Because clinical risk factors contribute to fracture risk beyond that reflected by BMD, researchers have developed FRAXs to estimate a patient’s absolute long-term risk of fracture. Of the several tools which have been developed the most widely used tools include the FRAX , Garvan fracture risk calculator , and QFracture risk calculator . Of note, the World Health Organization (WHO) does not endorse the use of any specific instrument.

FRAX (the tool most commonly endorsed in osteoporosis screening and treatment guidelines for use in clinical decision-making) is a computer-based algorithm that uses selected clinical risk factors (see Box 62.2 ) with or without femoral neck BMD to estimate an individual patient’s 10-year probabilities of hip and major osteoporotic fracture (MOF) (fracture of the distal forearm, hip, shoulder, or clinical vertebral fracture). FRAX has several strengths . Country-specific models are available that compute fracture probabilities taking into account countrywide fracture and mortality rates. The tool performance, including discrimination (ability to discriminate between individuals who will and will not experience subsequent fracture events) and calibration (agreement between observed and predicted fracture probabilities), has been evaluated in several study populations. The algorithm is frequently revised and updated.

Box 62.2

Fracture risk assessment tool clinical risk factors*

  • Age

  • Sex

  • Wei ght

  • Height

  • Previous fracture

  • Parental history of hip fracture

  • Smoking status

  • Glucocorticoid use

  • Rheumatoid arthritis

  • Secondary osteoporosis

  • ≥3 units of alcohol per day

  • Femoral neck BMD (g/cm 2 )

* Calculator freely available at www.shef.ac.uk/FRAX

The FRAX algorithm was developed based on 9 large population-based cohorts and then validated in 11 independent population-based cohorts .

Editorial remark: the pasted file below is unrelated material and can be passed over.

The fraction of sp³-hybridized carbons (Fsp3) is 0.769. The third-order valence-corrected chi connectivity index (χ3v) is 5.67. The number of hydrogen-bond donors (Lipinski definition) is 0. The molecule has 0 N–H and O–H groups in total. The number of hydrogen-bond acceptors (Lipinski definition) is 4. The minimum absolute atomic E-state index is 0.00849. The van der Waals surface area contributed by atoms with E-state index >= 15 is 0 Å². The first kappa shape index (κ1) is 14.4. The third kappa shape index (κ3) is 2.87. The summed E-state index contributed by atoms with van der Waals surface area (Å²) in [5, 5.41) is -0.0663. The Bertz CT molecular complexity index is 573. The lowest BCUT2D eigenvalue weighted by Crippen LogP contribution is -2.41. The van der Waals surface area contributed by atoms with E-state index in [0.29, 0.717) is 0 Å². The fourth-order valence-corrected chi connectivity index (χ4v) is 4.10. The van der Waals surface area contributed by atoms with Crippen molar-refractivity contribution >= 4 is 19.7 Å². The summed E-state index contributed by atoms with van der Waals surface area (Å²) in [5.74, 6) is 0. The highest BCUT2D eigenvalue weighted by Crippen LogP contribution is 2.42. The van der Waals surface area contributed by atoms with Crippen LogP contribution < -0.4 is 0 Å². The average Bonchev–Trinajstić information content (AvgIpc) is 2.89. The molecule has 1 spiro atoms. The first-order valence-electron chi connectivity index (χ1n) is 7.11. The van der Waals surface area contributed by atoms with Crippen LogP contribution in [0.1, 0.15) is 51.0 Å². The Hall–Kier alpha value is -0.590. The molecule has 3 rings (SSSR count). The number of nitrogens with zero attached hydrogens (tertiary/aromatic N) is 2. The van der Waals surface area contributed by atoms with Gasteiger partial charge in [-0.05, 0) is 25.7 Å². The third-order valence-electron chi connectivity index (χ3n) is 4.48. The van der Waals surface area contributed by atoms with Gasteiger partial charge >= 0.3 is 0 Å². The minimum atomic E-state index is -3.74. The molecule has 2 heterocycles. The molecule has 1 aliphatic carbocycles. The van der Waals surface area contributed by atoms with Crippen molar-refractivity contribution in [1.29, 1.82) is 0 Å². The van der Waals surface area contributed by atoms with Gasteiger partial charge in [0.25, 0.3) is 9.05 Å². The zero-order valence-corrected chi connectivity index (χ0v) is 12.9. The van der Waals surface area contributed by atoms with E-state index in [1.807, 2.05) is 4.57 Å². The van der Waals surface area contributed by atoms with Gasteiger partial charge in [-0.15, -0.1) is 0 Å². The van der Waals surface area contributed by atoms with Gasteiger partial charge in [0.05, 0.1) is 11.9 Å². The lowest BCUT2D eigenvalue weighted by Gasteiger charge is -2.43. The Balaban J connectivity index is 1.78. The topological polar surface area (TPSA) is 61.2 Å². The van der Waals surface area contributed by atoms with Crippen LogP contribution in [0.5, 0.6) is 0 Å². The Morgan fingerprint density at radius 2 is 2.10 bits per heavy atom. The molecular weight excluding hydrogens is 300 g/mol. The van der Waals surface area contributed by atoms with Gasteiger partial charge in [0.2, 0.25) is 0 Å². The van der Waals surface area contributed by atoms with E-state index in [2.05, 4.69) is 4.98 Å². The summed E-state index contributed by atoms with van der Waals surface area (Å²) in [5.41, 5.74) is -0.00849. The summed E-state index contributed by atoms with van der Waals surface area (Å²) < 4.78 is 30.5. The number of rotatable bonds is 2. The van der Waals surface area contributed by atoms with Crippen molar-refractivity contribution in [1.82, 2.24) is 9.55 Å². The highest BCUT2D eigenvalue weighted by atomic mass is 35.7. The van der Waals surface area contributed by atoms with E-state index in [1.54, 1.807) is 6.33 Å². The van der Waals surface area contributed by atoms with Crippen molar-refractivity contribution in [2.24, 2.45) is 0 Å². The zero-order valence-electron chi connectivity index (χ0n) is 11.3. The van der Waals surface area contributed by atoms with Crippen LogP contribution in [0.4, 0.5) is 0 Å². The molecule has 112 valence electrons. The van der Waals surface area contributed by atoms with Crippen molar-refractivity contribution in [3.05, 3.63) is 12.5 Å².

FRAX also has numerous limitations . Most importantly, there are no data from randomized trials demonstrating the benefit of drug treatment in clinical fracture prevention in patients who are enrolled based on FRAX intervention thresholds recommended by organizations for use in clinical decision-making about whether or not to initiate drug treatment. However, recent randomized trials of osteoporosis screening strategies to reduce fracture incidence in Europe incorporated use of FRAX in the screening intervention. The trials have reported no reduction or inconsistent reductions in clinical fracture outcome. A screening intervention incorporating FRAX lowered the risk of hip fracture (but not the primary outcome of any osteoporotic fracture) in a trial conducted in the United Kingdom . However, similar trials conducted in Denmark and The Netherlands that incorporated FRAX into the screening intervention did not report a benefit of screening on the risk of osteoporosis fractures, including hip fractures. In addition, FRAX is not transparent; information used to derive the equations is not publicly available. The tool only includes femoral neck BMD, and it will underestimate fracture probability among patients whose lumbar spine BMD is markedly lower than their femoral neck BMD. FRAX does not account for the dose–response relationship that exists for some clinical risk factors. For example, prior fracture is a FRAX clinical risk factor, but the algorithm does not consider recency, number or skeletal site of prior fractures, all of which impact subsequent fracture risk. Fall history or propensity was not included as clinical risk factors in FRAX as developers noted that markers of fall propensity identify a fracture risk that is not likely amenable to treatment with medications affecting bone metabolism. Hence, FRAX may underestimate fracture risk in a patient with a greater fall propensity. Finally, FRAX should only be used to estimate fracture probability in treatment naïve patients. FRAX assumes that the ratio of hip fracture to MOF is the ratio of hip fracture to MOF in Sweden. This assumption may or may not be true around the world.